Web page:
International Journal of
Livestock Production

  • Abbreviation: Int. J. Livest. Prod.
  • Language: English
  • ISSN: 2141-2448
  • DOI: 10.5897/IJLP
  • Start Year: 2009
  • Published Articles: 220

Review

Suboptimum reproductive performance among dairy herds in Uganda

Godfrey Bigirwa
  • Godfrey Bigirwa
  • College of Veterinary Medicine, Animal Resources and Biosecurity, Makerere University, Uganda.
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James Okwee Acai
  • James Okwee Acai
  • College of Veterinary Medicine, Animal Resources and Biosecurity, Makerere University, Uganda.
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Paul Bogere
  • Paul Bogere
  • College of Veterinary Medicine, Animal Resources and Biosecurity, Makerere University, Uganda.
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Seok Ki Im
  • Seok Ki Im
  • International Agricultural Development and Cooperation Center, Chonbuk National University, Jeonju 54896, Korea.
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Hyun Kim
  • Hyun Kim
  • TNT Research Co., Ltd, Jeonju 54810, Korea.
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Dae-Jin Kwon
  • Dae-Jin Kwon
  • International Agricultural Development and Cooperation Center, Chonbuk National University, Jeonju 54896, Korea.
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Hak-Kyo Lee
  • Hak-Kyo Lee
  • International Agricultural Development and Cooperation Center, Chonbuk National University, Jeonju 54896, Korea.
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Ki-Duk Song
  • Ki-Duk Song
  • International Agricultural Development and Cooperation Center, Chonbuk National University, Jeonju 54896, Korea.
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  •  Received: 06 September 2018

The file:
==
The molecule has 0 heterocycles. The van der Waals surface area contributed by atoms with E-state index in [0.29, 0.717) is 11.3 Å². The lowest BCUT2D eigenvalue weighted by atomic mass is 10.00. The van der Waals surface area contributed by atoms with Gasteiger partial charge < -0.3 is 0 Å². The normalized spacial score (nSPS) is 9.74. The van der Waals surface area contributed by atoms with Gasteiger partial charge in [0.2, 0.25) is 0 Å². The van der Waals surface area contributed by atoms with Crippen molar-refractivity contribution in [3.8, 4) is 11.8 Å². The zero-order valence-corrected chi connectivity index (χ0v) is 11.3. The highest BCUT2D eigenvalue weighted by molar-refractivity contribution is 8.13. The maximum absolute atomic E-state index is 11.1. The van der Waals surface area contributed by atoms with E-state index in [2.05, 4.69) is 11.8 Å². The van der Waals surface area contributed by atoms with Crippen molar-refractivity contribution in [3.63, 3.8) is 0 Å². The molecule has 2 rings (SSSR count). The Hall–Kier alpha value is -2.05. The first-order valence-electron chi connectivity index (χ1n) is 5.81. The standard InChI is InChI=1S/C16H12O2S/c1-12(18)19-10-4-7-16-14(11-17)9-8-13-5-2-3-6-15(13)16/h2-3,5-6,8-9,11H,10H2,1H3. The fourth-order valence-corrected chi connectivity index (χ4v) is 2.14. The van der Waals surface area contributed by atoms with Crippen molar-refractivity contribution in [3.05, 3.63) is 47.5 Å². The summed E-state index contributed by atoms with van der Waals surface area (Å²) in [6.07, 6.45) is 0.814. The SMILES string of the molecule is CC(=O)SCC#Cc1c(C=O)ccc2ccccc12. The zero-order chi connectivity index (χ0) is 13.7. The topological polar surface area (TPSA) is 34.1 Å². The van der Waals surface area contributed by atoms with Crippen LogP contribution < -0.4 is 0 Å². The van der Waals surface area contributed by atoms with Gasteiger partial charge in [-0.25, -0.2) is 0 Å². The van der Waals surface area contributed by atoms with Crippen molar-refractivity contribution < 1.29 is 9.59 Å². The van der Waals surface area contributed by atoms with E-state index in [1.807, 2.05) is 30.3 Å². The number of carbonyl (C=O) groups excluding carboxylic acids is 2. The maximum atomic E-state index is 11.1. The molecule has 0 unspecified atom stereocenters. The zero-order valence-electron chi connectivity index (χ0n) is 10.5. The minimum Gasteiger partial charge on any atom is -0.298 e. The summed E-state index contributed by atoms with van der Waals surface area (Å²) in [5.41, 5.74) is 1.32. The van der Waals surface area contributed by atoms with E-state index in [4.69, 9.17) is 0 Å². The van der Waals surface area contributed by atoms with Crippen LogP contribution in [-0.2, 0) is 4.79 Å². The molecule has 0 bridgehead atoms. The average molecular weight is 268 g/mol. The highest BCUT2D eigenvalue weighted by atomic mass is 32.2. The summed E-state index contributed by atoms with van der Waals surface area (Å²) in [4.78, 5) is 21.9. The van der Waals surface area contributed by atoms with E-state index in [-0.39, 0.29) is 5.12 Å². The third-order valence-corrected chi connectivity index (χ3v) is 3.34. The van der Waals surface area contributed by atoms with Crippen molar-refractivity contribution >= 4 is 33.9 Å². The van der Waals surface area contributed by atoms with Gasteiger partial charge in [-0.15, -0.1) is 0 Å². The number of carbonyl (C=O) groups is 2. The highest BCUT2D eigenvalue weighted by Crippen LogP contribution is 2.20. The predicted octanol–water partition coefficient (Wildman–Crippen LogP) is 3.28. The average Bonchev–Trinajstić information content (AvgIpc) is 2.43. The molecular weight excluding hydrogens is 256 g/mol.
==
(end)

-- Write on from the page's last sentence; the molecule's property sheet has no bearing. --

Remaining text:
•  Accepted: 21 November 2018
  •  Published: 30 April 2019

Abstract

Suboptimum reproductive performance affects the overall profitability of dairy herds. In order to manage this condition, there is need to clearly understand the different forms in which it presents, as well as its possible risk factors under the Ugandan context. This review study was conducted to highlight the different forms of suboptimum reproductive performances among Ugandan dairy herds through literatures from previous studies. At the same time, underscores the coexistence of risk factors of suboptimum reproductive performance among the same dairy herds in Uganda. In Uganda, dairy cattle experienced pathological postpartum cycling patterns, delayed calving to first service intervals, long calving intervals, low pregnancy rates and high abortion rates. Inadequate nutrition, management errors and infectious genital diseases such brucellosis and bovine viral diarrhea were common in these herds. There is need to undertake studies that link the different forms of suboptimum reproductive performance and their possible risk factors.

Key words: Suboptimum reproductive performance, postpartum pathological anestrous, infectious genital diseases.